Antiphila (an-TIH-feh-luh), the daughter of Chremes and Sostrata. Given, at birth, to a Corinthian woman, she grows up unknown to her parents. In love with Clinia, she lives with him as his wife. She becomes involved in a plot designed to assist Clitipho in his affair with the prostitute Bacchis, but he is finally persuaded to renounce his mistress. When Antiphila’s identity becomes known, she receives permission to marry Clinia.
Clinia (KLIH-nee-uh), the son of Menedemus. In love with Antiphila but fearing the disapproval of his strict father, he lives with her as her husband. When his father discovers the affair, his harshness drives Clinia to the wars, from which he returns in secret because of his longing for Antiphila. Involved in a plot to aid his friend, Clitipho, in his infatuation for Bacchis, he learns of his father’s regret over his former severity and receives Menedemus’ permission to marry Antiphila.
Menedemus (meh-nuh-DEE-muhs), Clinia’s father. Because of his unjust severity, he drives his son to the wars. Finally, seeing the error of his way, he repents of his harshness and grants permission for Clinia to marry Antiphila.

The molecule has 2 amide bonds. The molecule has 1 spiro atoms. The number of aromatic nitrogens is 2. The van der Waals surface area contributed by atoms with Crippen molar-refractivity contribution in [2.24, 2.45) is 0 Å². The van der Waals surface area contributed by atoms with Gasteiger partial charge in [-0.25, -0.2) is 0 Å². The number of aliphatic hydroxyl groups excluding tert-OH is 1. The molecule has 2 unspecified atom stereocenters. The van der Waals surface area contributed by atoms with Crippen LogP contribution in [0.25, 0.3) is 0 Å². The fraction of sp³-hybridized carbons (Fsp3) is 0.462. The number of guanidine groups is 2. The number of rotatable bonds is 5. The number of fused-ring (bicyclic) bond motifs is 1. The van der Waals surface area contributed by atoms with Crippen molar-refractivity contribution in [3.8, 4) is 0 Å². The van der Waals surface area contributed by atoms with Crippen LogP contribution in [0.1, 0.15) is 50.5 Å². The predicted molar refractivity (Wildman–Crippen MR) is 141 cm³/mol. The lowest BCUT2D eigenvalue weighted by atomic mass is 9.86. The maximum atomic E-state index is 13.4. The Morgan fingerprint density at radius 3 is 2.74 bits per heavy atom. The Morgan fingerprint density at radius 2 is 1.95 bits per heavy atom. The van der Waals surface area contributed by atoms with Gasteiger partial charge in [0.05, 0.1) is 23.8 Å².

Clitipho (KLI-tih-foh), the son of Chremes and Sostrata. In love with the courtesan Bacchis, he becomes a party to a plot to deceive his father about the true state of affairs. Finally, when he is found out and threatened with disinheritance, he decides to mend his ways and marry a virtuous woman.
Chremes (KRAY-meez), an old Athenian, the father of Antiphila and Clitipho.
Sostrata (SOH-strah-tuh), his wife, the mother of Antiphila and Clitipho.
Bacchis (BA-kihs), a courtesan loved by Clitipho.
Syrus (SIH-ruhs) and
Dromo (DROH-moh), Clitipho’s servants.